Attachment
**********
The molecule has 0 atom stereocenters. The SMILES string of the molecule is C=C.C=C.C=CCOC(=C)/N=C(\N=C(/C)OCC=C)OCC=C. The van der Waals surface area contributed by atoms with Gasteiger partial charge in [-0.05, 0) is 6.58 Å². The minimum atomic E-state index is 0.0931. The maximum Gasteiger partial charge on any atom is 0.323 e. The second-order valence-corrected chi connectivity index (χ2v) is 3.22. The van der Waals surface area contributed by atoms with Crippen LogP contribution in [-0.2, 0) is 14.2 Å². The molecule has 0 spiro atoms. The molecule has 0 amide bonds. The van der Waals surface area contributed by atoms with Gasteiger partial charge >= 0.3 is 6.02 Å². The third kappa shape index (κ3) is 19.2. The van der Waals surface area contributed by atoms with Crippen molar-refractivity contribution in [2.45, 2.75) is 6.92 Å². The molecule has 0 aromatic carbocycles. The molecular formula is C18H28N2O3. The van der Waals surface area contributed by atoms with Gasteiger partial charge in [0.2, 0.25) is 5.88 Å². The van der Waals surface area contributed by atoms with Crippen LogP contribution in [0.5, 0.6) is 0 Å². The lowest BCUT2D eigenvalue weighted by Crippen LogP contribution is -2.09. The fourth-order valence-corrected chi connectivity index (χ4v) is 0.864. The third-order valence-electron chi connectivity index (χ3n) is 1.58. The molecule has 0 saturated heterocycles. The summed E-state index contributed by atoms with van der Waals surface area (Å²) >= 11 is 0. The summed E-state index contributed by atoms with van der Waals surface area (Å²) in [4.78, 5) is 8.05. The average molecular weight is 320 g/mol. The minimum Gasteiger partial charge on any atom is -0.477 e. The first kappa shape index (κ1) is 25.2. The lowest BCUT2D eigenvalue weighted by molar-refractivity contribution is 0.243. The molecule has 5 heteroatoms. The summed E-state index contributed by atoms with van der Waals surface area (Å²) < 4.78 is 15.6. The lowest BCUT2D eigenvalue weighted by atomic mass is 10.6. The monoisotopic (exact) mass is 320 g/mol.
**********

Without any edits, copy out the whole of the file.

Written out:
The molecule has 0 atom stereocenters. The SMILES string of the molecule is C=C.C=C.C=CCOC(=C)/N=C(\N=C(/C)OCC=C)OCC=C. The van der Waals surface area contributed by atoms with Gasteiger partial charge in [-0.05, 0) is 6.58 Å². The minimum atomic E-state index is 0.0931. The maximum Gasteiger partial charge on any atom is 0.323 e. The second-order valence-corrected chi connectivity index (χ2v) is 3.22. The van der Waals surface area contributed by atoms with Crippen LogP contribution in [-0.2, 0) is 14.2 Å². The molecule has 0 spiro atoms. The molecule has 0 amide bonds. The van der Waals surface area contributed by atoms with Gasteiger partial charge >= 0.3 is 6.02 Å². The third kappa shape index (κ3) is 19.2. The van der Waals surface area contributed by atoms with Crippen molar-refractivity contribution in [2.45, 2.75) is 6.92 Å². The molecule has 0 aromatic carbocycles. The molecular formula is C18H28N2O3. The van der Waals surface area contributed by atoms with Gasteiger partial charge in [0.2, 0.25) is 5.88 Å². The van der Waals surface area contributed by atoms with Crippen LogP contribution in [0.5, 0.6) is 0 Å². The lowest BCUT2D eigenvalue weighted by Crippen LogP contribution is -2.09. The fourth-order valence-corrected chi connectivity index (χ4v) is 0.864. The third-order valence-electron chi connectivity index (χ3n) is 1.58. The molecule has 0 saturated heterocycles. The summed E-state index contributed by atoms with van der Waals surface area (Å²) >= 11 is 0. The summed E-state index contributed by atoms with van der Waals surface area (Å²) in [4.78, 5) is 8.05. The average molecular weight is 320 g/mol. The minimum Gasteiger partial charge on any atom is -0.477 e. The first kappa shape index (κ1) is 25.2. The lowest BCUT2D eigenvalue weighted by molar-refractivity contribution is 0.243. The molecule has 5 heteroatoms. The summed E-state index contributed by atoms with van der Waals surface area (Å²) < 4.78 is 15.6. The lowest BCUT2D eigenvalue weighted by atomic mass is 10.6. The monoisotopic (exact) mass is 320 g/mol.